Friday, August 13, 2010

Raising The Barr

Roseanne Barr is running for President of the U.S. Also Prime Minister of Israel. You hadn't heard? What's wrong with the media?

Here's the first half of her announcement:

I actually have nothing to say about the content of her speech. It speaks for itself. I just want to concentrate on the first few seconds. (Sorry if you listened to the whole thing.)

It starts "Greeting, taxpayers. My fellow and sister taxpayers of America..."

She misunderstands "fellow." As an adjective "fellow" simply means "Being of the same kind, group, occupation, society, or locality; having in common certain characteristics or interests."

When the President starts a speech with "My fellow Americans," he's trying to show us we're all equals.

Maybe Roseanne doesn't know better, but the odd thing is, neither does Andy Rooney. I seem to recall several years ago he noted how the President starts speeches with "my fellow Americans" even though he's talking to women, too.

Maybe Roseanne was a fan of 60 Minutes.


Blogger New England Guy said...

I love the discussion of language in the morning...

Well there has been a long-running complaint from feminists and others that neutral words meaning everyone have a masculine affinity- Using "man" to mean the human race, the ubiquitous "he" to refer to a hypothetical person ( I recall my circa 1985 edition of Farnsworth on Contracts containing an editorial note apologizing for this- they didn't have time to go back and fix them all). In literature of all sorts, probably due a greater number of people caring about this (or not wanting to offend or be labelled), you don't tend to see the masculine universal so much anymore.

I would guess that regardless of the linguistic antecedents (and the fact that "fellow" is a convenient word word to mean "I'm one of you"), "fellow" is regarded as a male term which stands for all and hence needs to be addressed. It would be easier if "fellow" got morphed into a more neutral term but like "guy," I think it will continue to have a strong male connotation despite attempts to stretch the meaning. ("You guys" I think is OK to refer to any group informally but the "guys" on this blog as far as I know solely hirsute and masculine and I'm guessing a female contributor here (absent deception) would not use the term.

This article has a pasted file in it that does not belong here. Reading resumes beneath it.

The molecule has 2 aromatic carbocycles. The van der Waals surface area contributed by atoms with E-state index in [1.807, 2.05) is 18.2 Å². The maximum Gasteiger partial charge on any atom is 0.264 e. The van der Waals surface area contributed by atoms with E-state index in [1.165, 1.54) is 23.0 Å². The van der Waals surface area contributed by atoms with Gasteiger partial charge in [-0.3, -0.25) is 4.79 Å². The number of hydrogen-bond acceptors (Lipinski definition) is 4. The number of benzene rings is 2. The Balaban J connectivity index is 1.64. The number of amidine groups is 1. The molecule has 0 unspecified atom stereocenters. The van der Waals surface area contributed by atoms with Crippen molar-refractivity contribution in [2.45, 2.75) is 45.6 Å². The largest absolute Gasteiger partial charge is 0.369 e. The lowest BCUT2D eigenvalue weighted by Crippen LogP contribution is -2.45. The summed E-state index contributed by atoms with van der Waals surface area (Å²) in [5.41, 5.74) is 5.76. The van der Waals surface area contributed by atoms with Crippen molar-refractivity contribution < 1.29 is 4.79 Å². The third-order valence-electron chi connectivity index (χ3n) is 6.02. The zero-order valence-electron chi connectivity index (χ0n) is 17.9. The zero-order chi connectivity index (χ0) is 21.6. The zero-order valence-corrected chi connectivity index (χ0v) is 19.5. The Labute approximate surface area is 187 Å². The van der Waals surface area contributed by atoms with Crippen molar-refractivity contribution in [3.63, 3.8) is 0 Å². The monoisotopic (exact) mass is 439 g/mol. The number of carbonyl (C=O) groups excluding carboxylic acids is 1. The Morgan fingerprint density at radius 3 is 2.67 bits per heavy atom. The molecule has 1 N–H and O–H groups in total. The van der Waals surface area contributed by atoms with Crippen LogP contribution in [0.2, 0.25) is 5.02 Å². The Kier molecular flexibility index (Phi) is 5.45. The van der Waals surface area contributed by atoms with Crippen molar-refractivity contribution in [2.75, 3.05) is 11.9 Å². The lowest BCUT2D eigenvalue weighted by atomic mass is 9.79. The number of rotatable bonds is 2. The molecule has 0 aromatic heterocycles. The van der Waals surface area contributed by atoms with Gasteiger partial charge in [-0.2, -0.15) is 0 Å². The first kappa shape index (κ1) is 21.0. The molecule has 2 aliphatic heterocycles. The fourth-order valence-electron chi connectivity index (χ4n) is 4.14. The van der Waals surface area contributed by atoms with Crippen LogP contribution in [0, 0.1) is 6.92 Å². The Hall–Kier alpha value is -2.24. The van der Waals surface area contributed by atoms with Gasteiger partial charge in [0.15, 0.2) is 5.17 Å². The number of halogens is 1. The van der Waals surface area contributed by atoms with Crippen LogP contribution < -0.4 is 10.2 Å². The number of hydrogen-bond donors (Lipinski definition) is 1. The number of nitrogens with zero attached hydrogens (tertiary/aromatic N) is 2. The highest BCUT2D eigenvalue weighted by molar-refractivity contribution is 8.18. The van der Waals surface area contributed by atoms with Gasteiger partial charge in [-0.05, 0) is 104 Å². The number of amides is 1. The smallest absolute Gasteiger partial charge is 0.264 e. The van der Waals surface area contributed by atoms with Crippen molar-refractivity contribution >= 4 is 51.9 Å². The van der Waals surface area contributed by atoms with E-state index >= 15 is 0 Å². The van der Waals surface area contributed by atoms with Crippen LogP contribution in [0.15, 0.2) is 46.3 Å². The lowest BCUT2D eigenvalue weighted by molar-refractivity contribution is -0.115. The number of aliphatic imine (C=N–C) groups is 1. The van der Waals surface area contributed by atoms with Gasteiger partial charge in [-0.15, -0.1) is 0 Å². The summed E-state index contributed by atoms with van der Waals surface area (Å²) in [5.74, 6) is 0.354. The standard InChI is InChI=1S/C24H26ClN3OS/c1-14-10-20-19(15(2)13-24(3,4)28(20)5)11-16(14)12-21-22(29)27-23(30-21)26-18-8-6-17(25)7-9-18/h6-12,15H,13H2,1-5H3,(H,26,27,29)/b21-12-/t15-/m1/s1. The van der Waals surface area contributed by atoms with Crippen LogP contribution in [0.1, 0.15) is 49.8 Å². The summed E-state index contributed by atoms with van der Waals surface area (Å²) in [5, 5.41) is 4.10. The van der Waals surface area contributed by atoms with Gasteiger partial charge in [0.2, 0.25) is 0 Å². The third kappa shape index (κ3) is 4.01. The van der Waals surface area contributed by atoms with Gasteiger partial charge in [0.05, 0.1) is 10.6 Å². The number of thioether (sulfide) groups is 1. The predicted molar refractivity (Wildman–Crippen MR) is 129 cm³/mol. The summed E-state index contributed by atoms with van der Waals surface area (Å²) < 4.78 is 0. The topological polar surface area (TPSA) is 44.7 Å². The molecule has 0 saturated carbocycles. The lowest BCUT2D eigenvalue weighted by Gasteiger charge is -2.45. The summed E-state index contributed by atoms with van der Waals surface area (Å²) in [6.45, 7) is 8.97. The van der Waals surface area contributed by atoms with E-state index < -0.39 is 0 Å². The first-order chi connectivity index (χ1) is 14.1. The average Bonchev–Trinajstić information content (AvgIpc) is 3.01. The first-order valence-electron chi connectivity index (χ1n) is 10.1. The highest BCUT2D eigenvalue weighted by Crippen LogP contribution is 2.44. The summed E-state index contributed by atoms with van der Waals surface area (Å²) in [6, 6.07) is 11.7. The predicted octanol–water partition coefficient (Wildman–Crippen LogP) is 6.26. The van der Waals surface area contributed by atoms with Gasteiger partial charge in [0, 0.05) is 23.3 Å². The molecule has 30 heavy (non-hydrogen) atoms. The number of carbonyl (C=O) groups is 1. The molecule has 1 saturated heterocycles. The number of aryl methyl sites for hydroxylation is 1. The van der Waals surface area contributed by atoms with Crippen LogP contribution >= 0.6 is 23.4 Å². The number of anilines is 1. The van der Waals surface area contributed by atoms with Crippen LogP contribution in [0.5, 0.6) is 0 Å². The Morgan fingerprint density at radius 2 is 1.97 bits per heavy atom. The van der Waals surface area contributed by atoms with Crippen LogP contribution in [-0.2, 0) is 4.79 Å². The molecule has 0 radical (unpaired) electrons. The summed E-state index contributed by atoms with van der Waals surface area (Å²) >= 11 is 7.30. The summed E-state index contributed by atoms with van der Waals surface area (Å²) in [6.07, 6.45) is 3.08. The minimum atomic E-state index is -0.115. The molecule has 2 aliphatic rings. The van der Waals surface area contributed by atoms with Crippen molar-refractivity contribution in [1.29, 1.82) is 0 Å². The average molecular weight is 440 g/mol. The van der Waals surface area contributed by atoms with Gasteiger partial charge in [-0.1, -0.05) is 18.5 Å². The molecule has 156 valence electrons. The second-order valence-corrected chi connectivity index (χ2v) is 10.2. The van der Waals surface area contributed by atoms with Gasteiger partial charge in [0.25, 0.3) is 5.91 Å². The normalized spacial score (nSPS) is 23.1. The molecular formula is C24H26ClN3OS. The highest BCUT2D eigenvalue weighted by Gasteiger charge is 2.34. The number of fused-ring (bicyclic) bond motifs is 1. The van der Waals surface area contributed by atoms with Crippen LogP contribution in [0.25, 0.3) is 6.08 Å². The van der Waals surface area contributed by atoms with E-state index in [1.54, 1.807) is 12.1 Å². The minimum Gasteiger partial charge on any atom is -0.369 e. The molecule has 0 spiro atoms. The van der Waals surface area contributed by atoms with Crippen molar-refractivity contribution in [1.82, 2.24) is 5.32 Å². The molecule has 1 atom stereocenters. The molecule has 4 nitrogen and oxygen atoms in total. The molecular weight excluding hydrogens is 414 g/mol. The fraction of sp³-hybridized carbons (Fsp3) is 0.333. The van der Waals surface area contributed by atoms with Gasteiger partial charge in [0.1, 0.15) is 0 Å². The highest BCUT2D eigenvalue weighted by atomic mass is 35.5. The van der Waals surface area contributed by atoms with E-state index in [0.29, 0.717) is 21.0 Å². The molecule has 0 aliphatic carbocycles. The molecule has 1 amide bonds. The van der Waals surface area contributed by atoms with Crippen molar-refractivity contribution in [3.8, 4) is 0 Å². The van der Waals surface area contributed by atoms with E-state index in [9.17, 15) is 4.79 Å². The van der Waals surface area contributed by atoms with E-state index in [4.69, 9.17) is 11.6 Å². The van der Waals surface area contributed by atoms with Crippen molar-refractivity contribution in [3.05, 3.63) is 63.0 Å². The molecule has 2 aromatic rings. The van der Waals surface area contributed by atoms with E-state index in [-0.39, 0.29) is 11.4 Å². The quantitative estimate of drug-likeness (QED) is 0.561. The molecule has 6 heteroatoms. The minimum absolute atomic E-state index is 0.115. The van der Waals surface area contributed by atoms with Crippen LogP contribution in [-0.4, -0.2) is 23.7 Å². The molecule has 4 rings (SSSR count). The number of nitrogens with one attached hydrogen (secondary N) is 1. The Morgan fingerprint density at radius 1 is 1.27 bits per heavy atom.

I wouldn't be surprised to find that "fellow and sister" or some such (My Sibling Americans?) replacing the "fellow" some day but if the only current adherents are Roseanne and Andy Rooney, I don't think that day is today

5:14 AM, August 13, 2010  
Anonymous Denver Guy said...

I have always thougth "fellowship" was the gender neutral version of "brotherhood." Onthe other hand, you never see the phrase "she's a fine fellow," so I guess without the ship, it has a male connotation. But that is the noun. The adjective is clearly gender neutral, and it wouldn't sound odd to say "Barr and her fellow commediennes."

But the real reason I posted is my verification word is "unchesse", which almost describes this blog.

8:16 AM, August 13, 2010  
Blogger LAGuy said...

Fellowship, fellow-feeling, fellow-traveler. Not about sex.

The root word, fellow, was not originally about sex. It just meant partner--specifically, it was built from two words that meant money (fee) and lay--someone who laid money down to work with another in a partnership.

It became associated with the masculine in one of its main meanings, but that's no reason to give up on it. It's not much better than insisting someone says "lip balm" over "chapstick." (Which, by the way, was invented in Lynchburg--I guess that's another name they should change.)

10:26 AM, August 13, 2010  
Anonymous Anonymous said...

I just heard Rice on NPR. She left the Catholic Church after getting so much hate mail because she supported Hillary Clinton.

2:57 PM, August 13, 2010  

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